AP Pro Football Writer
ENGLEWOOD, Colo. (AP) -- The Denver Broncos will have to make a deep run in the playoffs to get Willis McGahee any more carries this season.
The Broncos put their 31-year-old running back on recallable injured reserve Wednesday, meaning he can return to practice after missing the final six regular-season games and play in a game after Jan. 18.
That would bring Denver up to the AFC title game.
McGahee tore the medical collateral ligament in his right knee Sunday when he was tackled low by San Diego cornerback Quentin Jammer. Coach John Fox said McGahee won't need surgery, but he decided to put him on IR to give the Broncos some roster flexibility.
McGahee will be replaced by rookie Ronnie Hillman, Lance Ball and former first-round pick Knowshon Moreno, who have combined for 297 yards and two TDs on 82 carries so far, when the AFC West-leading Broncos (7-3) visit the Kansas City Chiefs (1-9) on Sunday.
"We're certainly going to miss Willis," quarterback Peyton Manning said. "To say we're not going to miss Willis would be not telling the truth because he's that good of a player. ... So, Knowshon and Ronnie and Lance have to step up. Everybody else has to step their game up, too, when you're missing one of your top players."
McGahee ranks fifth among AFC rushers with 731 yards and a 4.4-yard average. He also had 26 catches for 221 yards -- just 10 yards shy of his career high set in 2007 in Baltimore -- and his 33 career 100-yard games are more than any other active running back.
Denver's offense is built around Manning's pinpoint passing, but McGahee's success despite a career-high five fumbles provided the Broncos with a toughness between the tackles and kept opponents from teeing off on Manning and his receivers.
"The good thing is all three guys have played plenty early in the year. So, they're all familiar with the system and they've all got to pick up their game," offensive coordinator Mike McCoy said. "Every back, every player, has a different style. So, they'll do their thing. We have all the confidence in the world those guys can do that."
Of the three, Hillman has had the most work -- 49 carries for 188 yards -- but he's a smaller, shiftier tailback in the mold of Darren Sproles and the Broncos will watch his workload closely.
"Willis has had the most game repetitions, but Lance and Knowshon are veteran players and Ronnie's probably had as much experience as any rookie running back right now," Manning said. "Those guys will step up and do a good job."
Ball and Moreno have more experience in pass protection, and that's priority No. 1 for any running back in Denver, as evidenced by Ball's beautiful blitz pickup last week when he slid from the left side to the right, sparing Manning a vicious hit and allowing him to throw a 20-yard touchdown pass to Eric Decker.
"That was a huge block," said Manning, who expects those kinds of plays from whoever's in the backfield with him.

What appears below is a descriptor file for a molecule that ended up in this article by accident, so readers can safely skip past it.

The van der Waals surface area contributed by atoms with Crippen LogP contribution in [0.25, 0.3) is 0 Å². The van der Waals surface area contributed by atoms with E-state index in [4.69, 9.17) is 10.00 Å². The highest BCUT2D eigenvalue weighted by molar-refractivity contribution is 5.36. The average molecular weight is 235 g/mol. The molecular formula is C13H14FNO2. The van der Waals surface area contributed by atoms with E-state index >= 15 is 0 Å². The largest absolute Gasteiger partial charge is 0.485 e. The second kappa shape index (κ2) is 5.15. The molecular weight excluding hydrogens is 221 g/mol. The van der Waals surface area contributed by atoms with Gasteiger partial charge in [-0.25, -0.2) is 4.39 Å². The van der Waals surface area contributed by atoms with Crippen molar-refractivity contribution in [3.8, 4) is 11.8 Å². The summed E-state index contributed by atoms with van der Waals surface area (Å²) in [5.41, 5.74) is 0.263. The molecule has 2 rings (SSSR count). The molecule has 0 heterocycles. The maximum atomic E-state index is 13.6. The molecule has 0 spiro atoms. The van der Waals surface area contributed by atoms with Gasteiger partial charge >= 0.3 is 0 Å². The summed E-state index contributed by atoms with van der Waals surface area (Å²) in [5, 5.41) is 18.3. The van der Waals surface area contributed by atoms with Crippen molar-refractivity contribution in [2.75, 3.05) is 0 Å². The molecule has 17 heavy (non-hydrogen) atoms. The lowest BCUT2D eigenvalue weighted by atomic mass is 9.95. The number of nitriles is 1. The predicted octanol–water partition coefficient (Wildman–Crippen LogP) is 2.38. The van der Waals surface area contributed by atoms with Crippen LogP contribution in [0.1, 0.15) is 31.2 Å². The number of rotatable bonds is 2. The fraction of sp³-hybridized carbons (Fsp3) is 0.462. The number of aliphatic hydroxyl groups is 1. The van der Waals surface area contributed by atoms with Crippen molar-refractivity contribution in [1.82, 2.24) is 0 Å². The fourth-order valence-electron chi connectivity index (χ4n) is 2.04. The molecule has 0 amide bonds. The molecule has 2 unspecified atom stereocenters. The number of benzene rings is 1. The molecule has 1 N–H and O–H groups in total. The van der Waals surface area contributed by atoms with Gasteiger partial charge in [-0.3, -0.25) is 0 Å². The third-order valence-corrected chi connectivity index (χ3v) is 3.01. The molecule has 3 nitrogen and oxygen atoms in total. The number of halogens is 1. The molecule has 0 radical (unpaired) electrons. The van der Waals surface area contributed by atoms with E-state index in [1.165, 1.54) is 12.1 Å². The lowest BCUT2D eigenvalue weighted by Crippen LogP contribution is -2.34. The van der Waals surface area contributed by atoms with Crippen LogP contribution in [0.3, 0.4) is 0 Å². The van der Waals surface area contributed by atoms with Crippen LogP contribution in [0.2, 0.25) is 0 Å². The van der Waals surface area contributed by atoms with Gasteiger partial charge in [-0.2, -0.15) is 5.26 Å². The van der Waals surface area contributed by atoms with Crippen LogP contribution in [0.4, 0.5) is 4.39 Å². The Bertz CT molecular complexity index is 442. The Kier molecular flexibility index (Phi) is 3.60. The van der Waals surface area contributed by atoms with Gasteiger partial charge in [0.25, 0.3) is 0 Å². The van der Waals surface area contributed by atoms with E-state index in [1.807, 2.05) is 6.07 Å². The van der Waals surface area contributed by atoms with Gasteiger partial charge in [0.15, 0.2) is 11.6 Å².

Hillman said the prospect of carrying a larger load now means "you've got to protect Peyton a lot longer. I've been in there a lot, but if I do get an extended role, then it's a little more pressure, being able to do everything right every play that I'm there."
The Broncos are keeping their options open as far as filling McGahee's spot on the roster. They could promote running back Jeremiah Johnson from their practice squad or sign a free agent. On Tuesday, they worked out former Houston running back Steve Slaton, who rushed for 1,282 yards and caught 50 passes as a rookie in 2008 before injuries and inconsistency took hold.
Fox, however, indicated he wasn't planning on adding another running back before Sunday's game.
"For this week, I think we feel very comfortable with who we have," Fox said. "And that can change based on anything we might do, but I think it's fair to say and pretty obvious that we'll pull from the guys we have that know our system."
Hillman was listed as a full participant at practice with a hamstring injury, but he told The Associated Press it wasn't an issue and that he hadn't aggravated the hamstring pull that set him back during training camp.
Notes: CB Omar Bolden (concussion) didn't participate in practice. DL Derek Wolfe (thigh), TE Virgil Green (hamstring) and WR Demaryius Thomas (right knee) were limited. RG Chris Kuper (left ankle) and CB Tracy Porter (illness) and DE Robert Ayers (groin) were full participants. ... Chiefs QB Brady Quinn is the first of Denver's trio of 2011 QBs to get a start for his new team. ... Perennial Pro Bowl CB Champ Bailey said flags for helmet-to-helmet hits like the one that cost Ravens S Ed Reed $50,000 should be immediately reviewable on replay like fumbles or TDs. He said it's impossible for a fast-closing defender to avoid hits like this one when the ball-handler ducks a split-second before impact like Pittsburgh WR Emmanuel Sanders did. The league originally suspended Reed for a game, which Bailey suggested was orchestrated: "Lift the suspension and make it a fine. It kind of lightens the load of a $50,000 fine, right?" Bailey said. "It's still excessive. I know Ed personally and he's not a dirty player." ... LB Von Miller won his second career Defensive Player of the Week award for his three-sack, two-forced fumble performance against the Chargers.